It was a Sunday. Always a Sunday.
Our destination was the General Motors dealership in town, where Pop would park between the rows of cars, then walk around the lot with my dad, checking out the bells and whistles on the new models, while the girls stayed in the car.
Most times, I'd turn and peek over the bench seat at my sister, who now had the best spot. (That was the thing about the "best." You could never be too smug or too jealous because it was constantly changing.) We'd play tic-tac-toe, while my grandma updated my mom on the goings on of someone two towns over, someone she may or may not have known. I never did.
But occasionally I'd just watch, longing to run to them, to listen to them talk about engines, or whatever they wanted to talk about, so long as I could be there too.
When we reached the point we thought we couldn't live another minute stuck in the car, they'd return, Pop with a spring in his step, talking the whole way home about the latest Cadillac (although his real love was the Jaguar), and how he thought they should buy it. They really should. Grandma, ever practical, would just wave her hand and laugh. Or maybe that was her response to the Jag. At any rate, they always stuck with Buick.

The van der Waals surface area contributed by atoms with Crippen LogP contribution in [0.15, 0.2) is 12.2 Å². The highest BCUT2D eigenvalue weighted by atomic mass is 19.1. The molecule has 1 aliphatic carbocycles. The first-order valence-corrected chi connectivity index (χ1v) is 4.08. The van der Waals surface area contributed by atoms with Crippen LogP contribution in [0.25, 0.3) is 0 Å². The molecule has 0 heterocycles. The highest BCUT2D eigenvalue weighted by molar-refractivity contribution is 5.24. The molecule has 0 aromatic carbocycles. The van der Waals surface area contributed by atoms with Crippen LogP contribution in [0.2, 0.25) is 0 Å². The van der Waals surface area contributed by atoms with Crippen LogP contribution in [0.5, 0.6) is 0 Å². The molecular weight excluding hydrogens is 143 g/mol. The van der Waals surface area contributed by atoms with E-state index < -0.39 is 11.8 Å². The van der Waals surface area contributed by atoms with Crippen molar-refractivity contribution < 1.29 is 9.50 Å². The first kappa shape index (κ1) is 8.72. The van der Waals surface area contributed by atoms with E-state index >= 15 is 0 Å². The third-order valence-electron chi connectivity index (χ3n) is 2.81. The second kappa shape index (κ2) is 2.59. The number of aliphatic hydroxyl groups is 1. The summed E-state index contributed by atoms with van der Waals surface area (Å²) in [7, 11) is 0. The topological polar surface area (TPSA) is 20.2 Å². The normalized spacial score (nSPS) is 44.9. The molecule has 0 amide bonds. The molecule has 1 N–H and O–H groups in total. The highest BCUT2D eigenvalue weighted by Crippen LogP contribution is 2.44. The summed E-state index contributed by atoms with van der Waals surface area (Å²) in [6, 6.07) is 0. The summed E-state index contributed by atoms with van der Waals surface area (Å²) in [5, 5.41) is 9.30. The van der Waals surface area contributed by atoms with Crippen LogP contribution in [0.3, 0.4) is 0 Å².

Years later, after there were no more family trips to the dealership, I'd question my mom, "Why in the world would you agree to be trapped in a smoke-filled car for half an hour while they strolled around the lot?" She'd shrug and say, "Things were different then."
That is certainly true. I suspect though, that my mom understood what, for a long time, I did not. That for Pop, these outings were the one of the highlights of our visits. Time, alone with his son, surrounded by something they both loved.
There are times I look around at my life, and I see so clearly how all of these present moments are connected to the past. I see my son, with his innate love of cars, so genuine, so like my grandfather and father, that I'm taken back to those afternoons in the Buick.
My son, of course, knows nothing of his heritage. But yet. When they returned from a father and son oil change errand last Friday, my husband told me a story. A story that was new to him, but had lived in my memories for years. It seems that after dropping off the keys at the dealership's service desk, W took his father's hand and led him outside, where they walked through the lot, checking out each car, one by one, before circling back to the start.